Global terrorism has hit once again the heart of Turkey in Istanbul. The attack at Istanbul Atatürk International Airport, similar to the one at Brussels Airport, is proof of DAESH targeting Turkey
Since 2015, Turkey, a strategic NATO partner for the U.S. and the West in the war against terror, and a key ally to the EU in terms of intelligence sharing, has been teetering on the razor's edge of terror. Turkey hovers under a sword of Damocles of gruesome suicide bombings, some attributed to DAESH and others claimed by Kurdish terrorist outfits. Turkey finds itself torn between the devil and the deep blue sea, fending and fighting off both Kurdish terrorists and DAESH.
After the attack at Istanbul's Atatürk International Airport, it is likely that Turkey will now strategically give top priority to the threat from DAESH, giving it equal weight as it does to Kurdish terrorism and the dangers posed by an unsavory neighboring dictator by the name of Bashar Assad.The tragic attack in Istanbul bears broader geostrategic implications. As Europe undergoes seismic political shifts, witnessed most recently by Britain's vote to leave the EU, the Istanbul attack may scupper Turkey's bid for EU accession in the future, which has already been undermined by former London Mayor Boris Johnson and the fearmongering Brexit campaigners, as nationalists throughout Europe will continue fearmongering and using this tragic terror incident to highlight Turkey's EU entry as a carte blanche for terrorism to spill over into mainland Europe, a continent already beset by unhealthy nationalism, insularity and intolerance.
During Ramadan this year, DAESH launched lethal attacks in Afghanistan, Kenya and Lebanon and took credit for the massacre in Orlando as well, although Omar Mateen's Freudian self-hate and possible closeted sexual repression may have played an instrumental part. The motivation for DAESH to carry out such callous carnage in this holy month of Ramadan, a month where Muslims are meant to engage in peaceful introspection, is to commemorate the third anniversary of Abu Bakr al-Baghdadi`s faux caliphate. Sadistic grandeur is their hallmark, so DAESH needed to mark their anniversary with bloodletting. DAESH, contrary to original scripture, brainwashes their adherents with Pavlovian conditioning to believe that sacrifice in Ramadan is more sacred.
The timing of the attack is crucial strategically. In a Ramadan message urging misguided jihad, Abu-Mohammed al-Adnani, DAESH's chief spokesman, instructed zealots to "aspire to battle in Ramadan not seeking anyone's permission," saying this is "the month of conquest and jihad especially for Caliphate fighters in Europe and America." This may mean more attacks are yet to come.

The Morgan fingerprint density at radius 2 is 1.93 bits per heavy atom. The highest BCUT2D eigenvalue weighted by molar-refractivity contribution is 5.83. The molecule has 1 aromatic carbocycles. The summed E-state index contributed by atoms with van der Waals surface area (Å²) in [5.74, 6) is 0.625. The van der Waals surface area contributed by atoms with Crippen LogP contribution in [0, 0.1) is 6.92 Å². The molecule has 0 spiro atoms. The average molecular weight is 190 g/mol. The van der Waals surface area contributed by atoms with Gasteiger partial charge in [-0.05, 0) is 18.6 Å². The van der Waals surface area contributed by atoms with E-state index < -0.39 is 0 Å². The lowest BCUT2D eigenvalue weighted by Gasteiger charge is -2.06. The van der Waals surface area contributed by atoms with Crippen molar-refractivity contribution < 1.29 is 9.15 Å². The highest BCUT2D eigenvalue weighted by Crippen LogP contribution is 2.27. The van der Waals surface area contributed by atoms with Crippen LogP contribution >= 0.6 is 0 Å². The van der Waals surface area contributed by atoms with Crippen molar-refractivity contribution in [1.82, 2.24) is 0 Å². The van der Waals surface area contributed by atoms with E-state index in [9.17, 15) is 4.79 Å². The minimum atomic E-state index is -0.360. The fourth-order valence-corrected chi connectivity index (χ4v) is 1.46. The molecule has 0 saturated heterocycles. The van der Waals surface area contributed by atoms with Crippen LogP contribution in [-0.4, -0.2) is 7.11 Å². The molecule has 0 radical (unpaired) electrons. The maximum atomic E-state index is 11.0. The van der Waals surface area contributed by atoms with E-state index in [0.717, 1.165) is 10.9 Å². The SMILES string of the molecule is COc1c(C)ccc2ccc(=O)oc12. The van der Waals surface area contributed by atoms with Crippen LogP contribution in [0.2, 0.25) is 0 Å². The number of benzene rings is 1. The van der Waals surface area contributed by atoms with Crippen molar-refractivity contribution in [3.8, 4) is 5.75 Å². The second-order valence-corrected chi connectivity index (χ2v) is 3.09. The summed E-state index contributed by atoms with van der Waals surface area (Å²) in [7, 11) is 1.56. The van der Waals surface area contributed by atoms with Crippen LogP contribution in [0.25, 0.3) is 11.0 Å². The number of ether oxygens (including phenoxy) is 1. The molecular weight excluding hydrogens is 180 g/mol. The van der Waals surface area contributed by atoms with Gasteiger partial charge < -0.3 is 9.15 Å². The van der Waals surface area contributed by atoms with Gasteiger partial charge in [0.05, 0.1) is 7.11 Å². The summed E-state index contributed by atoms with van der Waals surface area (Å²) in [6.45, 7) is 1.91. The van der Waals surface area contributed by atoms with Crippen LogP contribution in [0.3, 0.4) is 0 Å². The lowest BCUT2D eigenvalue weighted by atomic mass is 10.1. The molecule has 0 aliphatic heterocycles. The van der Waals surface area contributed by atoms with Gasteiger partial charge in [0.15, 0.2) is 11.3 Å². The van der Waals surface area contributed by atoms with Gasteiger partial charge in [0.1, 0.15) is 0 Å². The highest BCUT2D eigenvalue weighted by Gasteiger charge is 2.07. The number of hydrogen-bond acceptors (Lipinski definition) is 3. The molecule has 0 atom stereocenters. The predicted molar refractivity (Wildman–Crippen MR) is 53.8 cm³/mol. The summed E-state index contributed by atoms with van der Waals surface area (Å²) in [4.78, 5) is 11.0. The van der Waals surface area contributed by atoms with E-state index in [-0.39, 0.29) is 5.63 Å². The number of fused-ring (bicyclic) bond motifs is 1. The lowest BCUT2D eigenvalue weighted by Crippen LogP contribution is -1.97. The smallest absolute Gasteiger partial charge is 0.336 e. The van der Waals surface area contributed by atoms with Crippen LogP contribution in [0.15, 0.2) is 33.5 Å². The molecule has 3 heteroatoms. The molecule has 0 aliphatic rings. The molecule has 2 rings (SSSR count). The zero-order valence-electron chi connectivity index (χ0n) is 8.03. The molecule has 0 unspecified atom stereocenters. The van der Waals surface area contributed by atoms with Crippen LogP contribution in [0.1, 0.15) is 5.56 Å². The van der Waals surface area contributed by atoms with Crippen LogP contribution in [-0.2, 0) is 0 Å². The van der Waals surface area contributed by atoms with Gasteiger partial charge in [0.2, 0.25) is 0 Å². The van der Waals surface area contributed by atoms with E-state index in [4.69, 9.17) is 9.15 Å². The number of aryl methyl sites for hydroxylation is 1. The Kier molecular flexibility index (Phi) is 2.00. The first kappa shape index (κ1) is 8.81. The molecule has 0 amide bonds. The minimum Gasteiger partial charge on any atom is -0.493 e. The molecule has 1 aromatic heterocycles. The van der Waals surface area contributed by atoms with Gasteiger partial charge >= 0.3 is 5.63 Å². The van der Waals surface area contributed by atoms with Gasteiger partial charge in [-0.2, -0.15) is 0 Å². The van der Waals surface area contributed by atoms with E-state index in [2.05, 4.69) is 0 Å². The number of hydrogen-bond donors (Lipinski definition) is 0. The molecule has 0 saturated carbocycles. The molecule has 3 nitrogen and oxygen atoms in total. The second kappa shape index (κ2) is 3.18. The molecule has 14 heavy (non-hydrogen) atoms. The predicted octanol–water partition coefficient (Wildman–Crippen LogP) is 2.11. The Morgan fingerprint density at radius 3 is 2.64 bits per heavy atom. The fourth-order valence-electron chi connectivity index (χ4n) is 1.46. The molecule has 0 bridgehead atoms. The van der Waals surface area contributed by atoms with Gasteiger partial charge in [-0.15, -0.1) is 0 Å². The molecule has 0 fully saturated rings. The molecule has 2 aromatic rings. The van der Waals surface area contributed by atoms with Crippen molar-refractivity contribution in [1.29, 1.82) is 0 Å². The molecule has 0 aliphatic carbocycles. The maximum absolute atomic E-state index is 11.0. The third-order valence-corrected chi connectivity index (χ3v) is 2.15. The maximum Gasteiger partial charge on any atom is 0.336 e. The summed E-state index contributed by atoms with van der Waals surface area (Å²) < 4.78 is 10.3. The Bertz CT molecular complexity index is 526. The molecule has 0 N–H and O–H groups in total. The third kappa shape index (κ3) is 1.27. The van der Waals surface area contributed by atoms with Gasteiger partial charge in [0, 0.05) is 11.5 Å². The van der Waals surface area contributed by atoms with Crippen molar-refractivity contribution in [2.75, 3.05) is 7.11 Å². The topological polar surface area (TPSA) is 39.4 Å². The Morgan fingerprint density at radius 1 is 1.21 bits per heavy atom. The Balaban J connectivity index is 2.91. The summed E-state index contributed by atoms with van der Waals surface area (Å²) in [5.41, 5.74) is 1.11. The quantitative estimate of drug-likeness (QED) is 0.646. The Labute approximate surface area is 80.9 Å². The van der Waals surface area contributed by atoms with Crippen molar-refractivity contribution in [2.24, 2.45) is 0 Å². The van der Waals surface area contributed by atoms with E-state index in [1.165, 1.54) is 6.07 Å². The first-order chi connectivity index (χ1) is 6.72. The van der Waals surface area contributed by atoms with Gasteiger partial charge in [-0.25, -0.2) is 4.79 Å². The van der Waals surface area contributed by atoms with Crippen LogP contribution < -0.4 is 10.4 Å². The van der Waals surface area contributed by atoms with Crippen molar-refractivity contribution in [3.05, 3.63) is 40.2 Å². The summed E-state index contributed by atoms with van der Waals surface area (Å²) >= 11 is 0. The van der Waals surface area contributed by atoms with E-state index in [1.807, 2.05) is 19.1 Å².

Turkey is ill-fatedly infested with a DAESH network spilling over through its porous border with Syria, which has been active since May 2015. DAESH cells in Turkey have no state support, they operate in informal, underground networks and are well organized, as they are in Iraq and Syria. No group has claimed responsibility for the attack at Atatürk International Airport, but just like the previous DAESH attacks in Suruç, Istanbul and Ankara, the style, techniques and targets bears the mark of DAESH, striking simultaneously on multiple fronts at high visibility sites, stretching emergency services to the limit.
What distinguishes DAESH from other terrorist groups in Turkey, such as the Kurdish PKK and the Kurdistan Freedom Falcons (TAK), is that the latter strike more at local targets, often using car bombs and the perpetrators tend to be women, as they are less likely to arouse suspicion. DAESH, on the other hand, usually uses men, targets international sites and transport hubs, as in Brussels, seeking to cause global shock and awe.
Many ask why DAESH targets Turkey. Some believe that Ankara's rapprochement with Tel Aviv bothered DAESH enough to strike. Others say that Turkey is mounting an operation against DAESH in areas like Manbij where Kurdish forces are gaining territory and traction, compelling DAESH to retaliate, as DAESH needs to keep winning the propaganda war as it loses territory.
The attack at Atatürk International Airport has already brought far-reaching changes to Turkey's foreign policy. Today, Russian President Vladimir Putin spoke to President Recep Tayyip Erdoğan and they agreed to normalize trade ties, thawing the ice and ending the stalemate ever since Turkey shot down the Russian fighter jet. It is likely that Turkey will rejoin the coalition airstrikes, as Russia and Turkey patch up relations.
DAESH thirsts for recognition to keep fueling its toxic global recruitment drive, both online and offline, as it faces unprecedented losses of territory, including the northern Euphrates, Fallujah, Qayyarah, Kirkuk, Tikrit, Mosul and northern Syria. Nobody wants to join the losers, especially given the liberation of Hit, the meaningful traction by Kurdish forces and the intensified Western and Russian air campaigns.
So to preserve their recruitment and relevance, DAESH has to deviate attention from such territorial setbacks by inflicting gruesome attacks abroad, especially on soft civilian targets such as Istanbul's Atatürk International Airport, as it gives them instant sensationalist, international publicity. Such atrocities keep DAESH in the media spotlight, intensifying its recruitment drive, propagating its divisive anti-Western propaganda and continue its image and initiative of shocking and reshaping the world - something it has done with alarming alacrity.
* Senior consultant and geo strategist
About the author
Freelance writer and international advisor, @OzerKhalid on Twitter